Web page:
4. Everyone else is getting all teary eyed.
Nothing makes me cry more than watching other people cry. And sometimes that sort of crying is good. It makes you feel full of sun and goodness and fairies…
And people smile nicely when they see you reuniting with people. They always look like, “Yeah, I just felt that way five seconds ago when my daughter came home.” And I really like feeling like I connect with people, even if I don’t really.

I hate flying, but I never mind being on the other end of the…plane…and greeting people in the terminals.

Long Time Ago When We Was Fab

Once upon a time, there was me. I was pretty cute, little, and very (shockingly) blonde, in a 4-year-old model sort of way. I still look like that. Incredibly attractive, blonde…did I mention incredibly attractive? I don’t look 4 anymore though…

Anyway, I had this great friend, Jenny. We were pretty tight until she got married to Mark (it was customary in ImaginaryLand for people to get married at the age of 6). She had to move away, but I became President of ImaginaryLand in her absence. My new best friend (sent by the palace to replace Jenny) was named Annie and was my second in command.

We were on top of the world. Literally, as ImaginaryLand exists in the troposphere. I would make my daily speech (broadcast from my driveway), then Annie and I would go out into the wilderness and search for criminals to defeat. One day, on a family trip to California, the evil Cup Hand (so named because he had a cup on one of his hands – it had been placed there by Jenny years earlier when he’d tried to kill her with his bare hands) surfaced. Literally. We met him in a pool.

The point is, Cup Hand surfaced and Annie and I tried to defeat him, employing our mermaid army. But Cup Hand escaped in the crowd of small children wading through the water and wasn’t seen for a few weeks. Finally, he found my fortress (house/palace) and challenged Annie and I to a duel (he was pretty cocky and thought he could take both of us on at once). A battle ensued, ending in the death of Cup Hand (I shot him with a soda bottle) as Annie and I emerged with minor injuries that were quickly healed with root potion.

That was, in the words of George Harrison, a “long time ago when we was fab.” I like to think we still are.

Annie and I went on many more adventures. Boys tried to infiltrate our ranks, but we never let them lest we become weak with love. Jenny and Mark visited a few times, but the bond Jenny and I once had could never compare to the one Annie and I still do. And you’ll be pleased to know that the ImaginaryLand government defeated Sadam Hussein long, long ago with love and compassion (and maybe a few mermaids) and there is still peace throughout the land.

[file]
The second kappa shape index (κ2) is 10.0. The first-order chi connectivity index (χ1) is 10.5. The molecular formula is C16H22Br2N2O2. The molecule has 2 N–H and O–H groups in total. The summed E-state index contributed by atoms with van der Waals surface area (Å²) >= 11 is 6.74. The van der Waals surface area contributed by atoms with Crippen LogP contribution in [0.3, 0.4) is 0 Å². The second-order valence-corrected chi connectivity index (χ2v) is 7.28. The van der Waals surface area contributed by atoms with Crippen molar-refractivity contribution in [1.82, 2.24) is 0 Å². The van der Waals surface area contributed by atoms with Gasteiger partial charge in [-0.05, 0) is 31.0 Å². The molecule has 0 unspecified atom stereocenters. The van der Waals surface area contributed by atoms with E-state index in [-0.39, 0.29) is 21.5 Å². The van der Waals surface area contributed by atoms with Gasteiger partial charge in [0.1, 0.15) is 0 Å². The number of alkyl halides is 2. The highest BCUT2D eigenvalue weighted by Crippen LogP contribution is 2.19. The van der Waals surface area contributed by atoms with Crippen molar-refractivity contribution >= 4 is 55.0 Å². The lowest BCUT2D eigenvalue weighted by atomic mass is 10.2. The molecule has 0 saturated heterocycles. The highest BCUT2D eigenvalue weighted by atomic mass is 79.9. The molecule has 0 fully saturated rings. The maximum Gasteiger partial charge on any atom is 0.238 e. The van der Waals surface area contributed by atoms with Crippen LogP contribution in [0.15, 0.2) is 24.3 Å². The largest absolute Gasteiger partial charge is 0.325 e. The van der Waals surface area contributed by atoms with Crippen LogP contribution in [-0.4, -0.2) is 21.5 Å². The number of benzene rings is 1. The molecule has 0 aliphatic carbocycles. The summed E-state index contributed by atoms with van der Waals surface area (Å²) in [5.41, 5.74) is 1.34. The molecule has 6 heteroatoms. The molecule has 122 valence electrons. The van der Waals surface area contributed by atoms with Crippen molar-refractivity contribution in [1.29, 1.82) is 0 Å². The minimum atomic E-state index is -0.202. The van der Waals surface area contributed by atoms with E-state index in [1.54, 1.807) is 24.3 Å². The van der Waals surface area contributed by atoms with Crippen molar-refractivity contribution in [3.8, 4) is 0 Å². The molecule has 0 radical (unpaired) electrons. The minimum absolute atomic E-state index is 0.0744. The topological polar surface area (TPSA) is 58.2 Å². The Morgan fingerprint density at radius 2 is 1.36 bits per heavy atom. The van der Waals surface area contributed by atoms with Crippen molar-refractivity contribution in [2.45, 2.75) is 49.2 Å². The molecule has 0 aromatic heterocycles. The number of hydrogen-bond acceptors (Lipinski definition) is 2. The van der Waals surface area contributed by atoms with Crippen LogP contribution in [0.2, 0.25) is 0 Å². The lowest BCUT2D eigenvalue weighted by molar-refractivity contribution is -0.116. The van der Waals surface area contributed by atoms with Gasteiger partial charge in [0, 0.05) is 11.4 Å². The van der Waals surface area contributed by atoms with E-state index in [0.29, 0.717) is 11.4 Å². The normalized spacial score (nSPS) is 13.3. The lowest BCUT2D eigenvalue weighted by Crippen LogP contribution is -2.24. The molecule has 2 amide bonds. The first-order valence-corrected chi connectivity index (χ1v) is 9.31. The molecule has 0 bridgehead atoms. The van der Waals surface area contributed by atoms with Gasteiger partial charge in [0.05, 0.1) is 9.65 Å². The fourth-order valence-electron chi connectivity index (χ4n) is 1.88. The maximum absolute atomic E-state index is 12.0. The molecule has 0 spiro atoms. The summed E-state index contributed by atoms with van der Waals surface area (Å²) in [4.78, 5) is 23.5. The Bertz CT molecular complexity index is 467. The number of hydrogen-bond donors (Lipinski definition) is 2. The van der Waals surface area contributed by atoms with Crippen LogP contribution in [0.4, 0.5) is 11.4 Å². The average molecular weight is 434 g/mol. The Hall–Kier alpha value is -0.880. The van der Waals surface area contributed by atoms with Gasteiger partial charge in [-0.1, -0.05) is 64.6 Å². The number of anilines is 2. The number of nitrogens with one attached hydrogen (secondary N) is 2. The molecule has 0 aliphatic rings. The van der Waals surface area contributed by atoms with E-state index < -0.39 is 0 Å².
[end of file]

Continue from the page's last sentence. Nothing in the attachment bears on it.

How to be a Champ (Part 2)

Step 1: Enter the elevator of a medical building with your dog.

Step 2: Let your dog poop on the carpeted floor of that elevator.

Step 3: Make sure you let your dog do it right next to my mother’s foot.

Step 4: Don’t apologize or warn my nice smelling, sweet mother that she’s about to step in it. She can figure that out herself (and its a good thing she did before she stepped).

Step 5: Clean it up with your little grocery bag, get out of the elevator, and don’t even have the decency to spray a little Febreeze in there before you go, let alone sanitize the floor.

Congrats. I’ll be watching for you, dog lady.

Dancing in the Rain in Spain

When my sister left at 3 this morning to board her flight for Spain, I thought of how much she means to me (yes, I was awake – the noise of her hairdryer woke me). We argue all the time (mostly because I am obnoxious and seven years younger), but I am constantly reminded of how much I need her.
I’ve become used to her going away; she was at college and then in Spain working. So this time should have felt easier than the last…but it didn’t. 13 hours later, I miss her as I look out my window at the yard we used to play in as kids, the flowers we used to plant and pick, and the garden that needs to be watered and that she can’t help me with this summer :). I get a bit nostalgic as I notice that she didn’t take as many of her things as I expected: the bathroom is practically as full of her stuff as always. And her hair is still in the sink.
But I know this is all part of life. Not the hair in the sink – I still refuse to deal with that – but the traveling, moving, shifting aspect. She’ll be back in August (to stay a few weeks and move yet again for school) and we’ll spend time together fighting and subsequently hugging as always. And this time next year, I’ll be thinking about my own plans to move away and do what I want to do.
I’ve always admired my sister’s ability to do what makes her happy. It always involves hard work (a long distance relationship with a very attractive Spanish fellow and extra classes to fulfill nursing school requirements) and sometimes tears (of frustration toward said extra classes) but that’s what’s always made me so proud of her. And even when she calls me missy or shouts my full three names over the phone or on a webcam (that I still don’t totally understand how to use) I’ll always be satisfyingly jealous of how cute she is when she does it.